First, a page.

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December 11, 2010, 06:16 
Correct values of drag but high values of lift.

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Aamer Shahzad
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Hello all
i am validating experimental results of corrugated airfoil at low Reynolds number.... although i am getting reasonably accurate values for Cd for all angles of attack (5,7,15) but i am getting higher values of Cl for all angles of attack. I am using pressure based unsteady implicit solver, SA turbulence model and my y+ is equal to 0.5. velocity inlet and pressure outlet are the boundary conditions. the comparison of Cl with few angles of attack is as follow angle of attack . 5 degree experimental value .... (range of 0.387 to 0.469) fluent calculated value 0.572 angle of attack . 7 degree experimental value .... (range of 0.601 to 0.672) fluent calculated value 0.745 angle of attack . 15 degree (stall region) experimental value .... (range of 0.683 to 0.761) fluent calculated value 0.821 expert opinion is requested..... what is wrong with my problem???? 

December 13, 2010, 08:17 

#2 
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Dan
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I am having similar problems trying to validate flow over a cylinder,
My calculated drag coeficients agree well with bench mark solutions, but the lift seems is always biased to one side of the object. Are you by any chance using a staggered cartesian mesh for discretization, if so I suspect we migh have the same problem. by experimentation I have discovered that the magnitude of the imbalence is in inverse proportion to the renolds nmber of the flow, so it must be a failure of symetry in the discretization of the viscous term. Running my calculations with only the viscous term produced a non symmetrical wake, which seems to confirm this, However I have poured over my code for days and can not find a reason why the symetry would be failing, I have tried two different approaches, 1: Calculation of second differeces, ((secdiff(W(vol).U,H(vol).U,E(vol).U,dx)+secdiff(S (vol).U,H(vol).U,N(vol).U,dy))*Mu/Rho) 2: Use of the viscous stress tensor, ((diff(W(vol).tao[0],H(vol).tao[0],dx) + diff(H(vol).tao[1] ,N(vol).tao[1],dy))/Rho) where (*vol).tao[0]= Mu*(2*diff(H(vol).U,E(vol).U,dx)((2/3)*(diff(H(vol).U,E(vol).U,dx))+diff(H(vol).V,N(vo l).V,dy))); (*vol).tao[1]= Mu*(diff(W(vol).V,H(vol).V,dx)+diff(S(vol).U,H(vol ).U,dy)); (*vol).tao[2]= Mu*(2*diff(H(vol).V,N(vol).V,dy)((2/3)*(diff(H(vol).U,E(vol).U,dx))+diff(H(vol).V,N(vo l).V,dy))); However both results seem to produce the same non symetry, when applied to a staggered grid, Dan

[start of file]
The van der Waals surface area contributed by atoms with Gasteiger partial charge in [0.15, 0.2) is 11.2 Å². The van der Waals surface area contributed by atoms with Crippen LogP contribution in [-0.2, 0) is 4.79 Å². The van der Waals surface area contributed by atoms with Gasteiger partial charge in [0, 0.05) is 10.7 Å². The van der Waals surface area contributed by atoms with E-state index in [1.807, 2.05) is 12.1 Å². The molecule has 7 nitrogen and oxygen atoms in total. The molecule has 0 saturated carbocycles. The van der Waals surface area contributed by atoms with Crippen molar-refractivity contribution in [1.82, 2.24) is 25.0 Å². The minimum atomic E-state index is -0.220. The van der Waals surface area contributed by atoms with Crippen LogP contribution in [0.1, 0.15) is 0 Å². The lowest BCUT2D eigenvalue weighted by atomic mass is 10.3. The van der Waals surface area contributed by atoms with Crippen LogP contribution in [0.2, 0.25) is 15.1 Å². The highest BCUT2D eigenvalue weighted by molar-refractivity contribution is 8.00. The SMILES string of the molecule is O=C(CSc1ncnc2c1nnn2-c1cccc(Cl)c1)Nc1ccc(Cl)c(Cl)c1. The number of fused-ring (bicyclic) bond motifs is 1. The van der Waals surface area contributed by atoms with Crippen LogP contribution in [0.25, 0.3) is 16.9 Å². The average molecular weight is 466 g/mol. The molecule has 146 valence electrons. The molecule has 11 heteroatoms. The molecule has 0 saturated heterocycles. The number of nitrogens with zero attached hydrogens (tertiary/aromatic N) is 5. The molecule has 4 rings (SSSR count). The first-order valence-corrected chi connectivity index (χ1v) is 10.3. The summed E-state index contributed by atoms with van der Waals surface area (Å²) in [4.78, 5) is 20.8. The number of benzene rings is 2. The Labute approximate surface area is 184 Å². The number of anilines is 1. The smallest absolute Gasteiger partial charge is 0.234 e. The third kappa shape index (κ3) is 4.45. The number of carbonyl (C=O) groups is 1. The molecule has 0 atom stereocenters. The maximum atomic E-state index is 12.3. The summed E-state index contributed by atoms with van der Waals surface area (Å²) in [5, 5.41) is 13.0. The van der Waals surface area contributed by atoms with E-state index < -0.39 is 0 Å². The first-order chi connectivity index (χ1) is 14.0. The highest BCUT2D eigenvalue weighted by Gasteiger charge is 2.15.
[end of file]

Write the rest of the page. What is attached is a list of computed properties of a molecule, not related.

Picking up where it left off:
December 13, 2010, 09:50 

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Aamer,